Mailbox fishing hits Union, former mayor

Photo by Brian Trusdell The postal box at the corner of Stuyvesant and Morris avenues in Union was the site of ‘mailbox fishing’ in late November and early December.

UNION, NJ — Former Union Mayor Anthony Russo had never heard the term “mailbox fishing” when an official from TD Bank called him in early December.

The bank representative wanted to know if he had written a check for $10,000.
“Absolutely not,” Russo said.

But somebody had cashed a check for $10,000 with his signature.
Russo was learning he had just become the victim of not only mailbox fishing but also the usually affiliated crime of “check washing.”
Russo and the bank determined the check cashed was one he had written for $10 to the Union County Surrogate. The payee and dollar amount had been whited out and changed.

Russo immediately called his bank, ConnectOne, and alerted them to the situation. They investigated and told him someone was attempting to cash another check he had written in Harlem, at 126th Street and Lenox Avenue. Russo stopped payment on it.
“The first was cashed at TD Bank,” he said. “The bank is stuck for the $10,000.”

Russo knew he had placed the two checks into the blue public mailbox on the southwest corner of Morris and Stuyvesant avenues across from his office days before, and called the U.S. Postal Service. The customer service representative told him his mail apparently had been fished out of the box.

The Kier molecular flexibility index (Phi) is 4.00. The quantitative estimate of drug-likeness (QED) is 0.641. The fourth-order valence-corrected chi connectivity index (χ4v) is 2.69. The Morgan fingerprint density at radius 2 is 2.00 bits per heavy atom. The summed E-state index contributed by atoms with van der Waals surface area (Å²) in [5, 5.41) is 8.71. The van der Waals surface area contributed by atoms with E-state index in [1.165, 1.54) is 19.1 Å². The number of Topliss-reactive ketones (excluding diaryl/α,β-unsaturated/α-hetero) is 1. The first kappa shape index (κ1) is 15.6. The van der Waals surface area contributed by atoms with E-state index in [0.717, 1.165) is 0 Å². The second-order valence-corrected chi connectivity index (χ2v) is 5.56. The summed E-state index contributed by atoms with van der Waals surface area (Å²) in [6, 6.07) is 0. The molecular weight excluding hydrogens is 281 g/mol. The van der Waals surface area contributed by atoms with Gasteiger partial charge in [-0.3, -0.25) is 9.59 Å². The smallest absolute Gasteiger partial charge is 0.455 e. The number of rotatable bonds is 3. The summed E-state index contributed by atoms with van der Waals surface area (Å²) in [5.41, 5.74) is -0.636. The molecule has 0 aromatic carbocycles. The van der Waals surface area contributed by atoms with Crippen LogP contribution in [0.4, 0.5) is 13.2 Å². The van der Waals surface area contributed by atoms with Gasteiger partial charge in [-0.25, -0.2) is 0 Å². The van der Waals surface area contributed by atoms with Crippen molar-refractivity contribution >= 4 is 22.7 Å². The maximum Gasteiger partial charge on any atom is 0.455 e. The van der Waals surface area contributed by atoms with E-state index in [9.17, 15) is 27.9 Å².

The process involves attaching a glob of a sticky substance, like that found inside a rodent or insect trap, to the end of a thin rope or string. The perpetrator opens the mailbox, inserts the sticky glob and closes the door. The glob falls and attaches itself to an envelope or envelopes at the bottom. The thief then pulls the string back up to retrieve the mail. Smudges of glue on the mailbox are an indication it may have been hit.

Russo said he had also heard of a sleeve, bag or net being inserted into the mailbox, undetectable to the average person, and then retrieved later. Greg Kliemisch, of the U.S. Postal Inspection Service Office in Newark, said he was unaware of that technique.

“It’s nothing we’ve come across,” he said.
Mailbox fishing is a crime that has been occurring in the New York area, including in four New Jersey counties, during the past year, according to Kliemisch.

“A lot of this is originating in the five boroughs (of New York City),” Kliemisch said in a Jan. 5 phone interview. “It’s definitely on a large scale. It’s not lone wolves. It’s a coordinated effort.”

Previous mailbox fishing expeditions have occurred in Bergen, Passaic, Middlesex and Essex counties, Kliemisch said. The Postal Inspection Service, following an inquiry from LocalSource, has added Russo’s case to a growing investigation that involves state and local law enforcement and already has resulted in several arrests and convictions.